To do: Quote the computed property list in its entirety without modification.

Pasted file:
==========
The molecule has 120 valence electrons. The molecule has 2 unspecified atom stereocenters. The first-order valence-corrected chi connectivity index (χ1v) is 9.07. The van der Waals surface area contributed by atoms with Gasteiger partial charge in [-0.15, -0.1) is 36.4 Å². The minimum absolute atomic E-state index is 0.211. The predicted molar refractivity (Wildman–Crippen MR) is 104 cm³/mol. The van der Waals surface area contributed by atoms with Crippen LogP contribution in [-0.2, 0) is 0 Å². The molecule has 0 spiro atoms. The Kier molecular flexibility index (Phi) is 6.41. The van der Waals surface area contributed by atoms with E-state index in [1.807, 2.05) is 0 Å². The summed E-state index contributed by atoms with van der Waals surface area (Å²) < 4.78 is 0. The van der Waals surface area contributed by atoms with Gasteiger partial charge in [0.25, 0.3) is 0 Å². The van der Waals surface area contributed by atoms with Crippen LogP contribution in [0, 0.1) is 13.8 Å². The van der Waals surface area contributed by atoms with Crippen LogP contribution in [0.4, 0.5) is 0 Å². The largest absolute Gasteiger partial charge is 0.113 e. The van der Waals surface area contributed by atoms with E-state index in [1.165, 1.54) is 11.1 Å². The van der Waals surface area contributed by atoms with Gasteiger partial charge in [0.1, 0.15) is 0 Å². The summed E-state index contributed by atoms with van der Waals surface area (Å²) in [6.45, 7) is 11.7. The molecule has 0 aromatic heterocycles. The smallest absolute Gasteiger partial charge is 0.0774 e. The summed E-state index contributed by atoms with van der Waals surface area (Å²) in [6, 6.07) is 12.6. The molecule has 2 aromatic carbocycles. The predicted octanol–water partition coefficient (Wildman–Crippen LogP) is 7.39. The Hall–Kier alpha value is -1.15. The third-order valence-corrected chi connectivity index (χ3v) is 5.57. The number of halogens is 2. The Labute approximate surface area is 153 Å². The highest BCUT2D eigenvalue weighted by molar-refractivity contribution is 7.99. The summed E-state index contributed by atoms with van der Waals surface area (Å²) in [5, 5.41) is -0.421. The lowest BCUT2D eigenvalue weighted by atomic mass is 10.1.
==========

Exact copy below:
The molecule has 120 valence electrons. The molecule has 2 unspecified atom stereocenters. The first-order valence-corrected chi connectivity index (χ1v) is 9.07. The van der Waals surface area contributed by atoms with Gasteiger partial charge in [-0.15, -0.1) is 36.4 Å². The minimum absolute atomic E-state index is 0.211. The predicted molar refractivity (Wildman–Crippen MR) is 104 cm³/mol. The van der Waals surface area contributed by atoms with Crippen LogP contribution in [-0.2, 0) is 0 Å². The molecule has 0 spiro atoms. The Kier molecular flexibility index (Phi) is 6.41. The van der Waals surface area contributed by atoms with E-state index in [1.807, 2.05) is 0 Å². The summed E-state index contributed by atoms with van der Waals surface area (Å²) < 4.78 is 0. The van der Waals surface area contributed by atoms with Gasteiger partial charge in [0.25, 0.3) is 0 Å². The van der Waals surface area contributed by atoms with Crippen LogP contribution in [0, 0.1) is 13.8 Å². The van der Waals surface area contributed by atoms with Crippen LogP contribution in [0.4, 0.5) is 0 Å². The largest absolute Gasteiger partial charge is 0.113 e. The van der Waals surface area contributed by atoms with E-state index in [1.165, 1.54) is 11.1 Å². The van der Waals surface area contributed by atoms with Gasteiger partial charge in [0.1, 0.15) is 0 Å². The summed E-state index contributed by atoms with van der Waals surface area (Å²) in [6.45, 7) is 11.7. The molecule has 0 aromatic heterocycles. The smallest absolute Gasteiger partial charge is 0.0774 e. The summed E-state index contributed by atoms with van der Waals surface area (Å²) in [6, 6.07) is 12.6. The molecule has 2 aromatic carbocycles. The predicted octanol–water partition coefficient (Wildman–Crippen LogP) is 7.39. The Hall–Kier alpha value is -1.15. The third-order valence-corrected chi connectivity index (χ3v) is 5.57. The number of halogens is 2. The Labute approximate surface area is 153 Å². The highest BCUT2D eigenvalue weighted by molar-refractivity contribution is 7.99. The summed E-state index contributed by atoms with van der Waals surface area (Å²) in [5, 5.41) is -0.421. The lowest BCUT2D eigenvalue weighted by atomic mass is 10.1.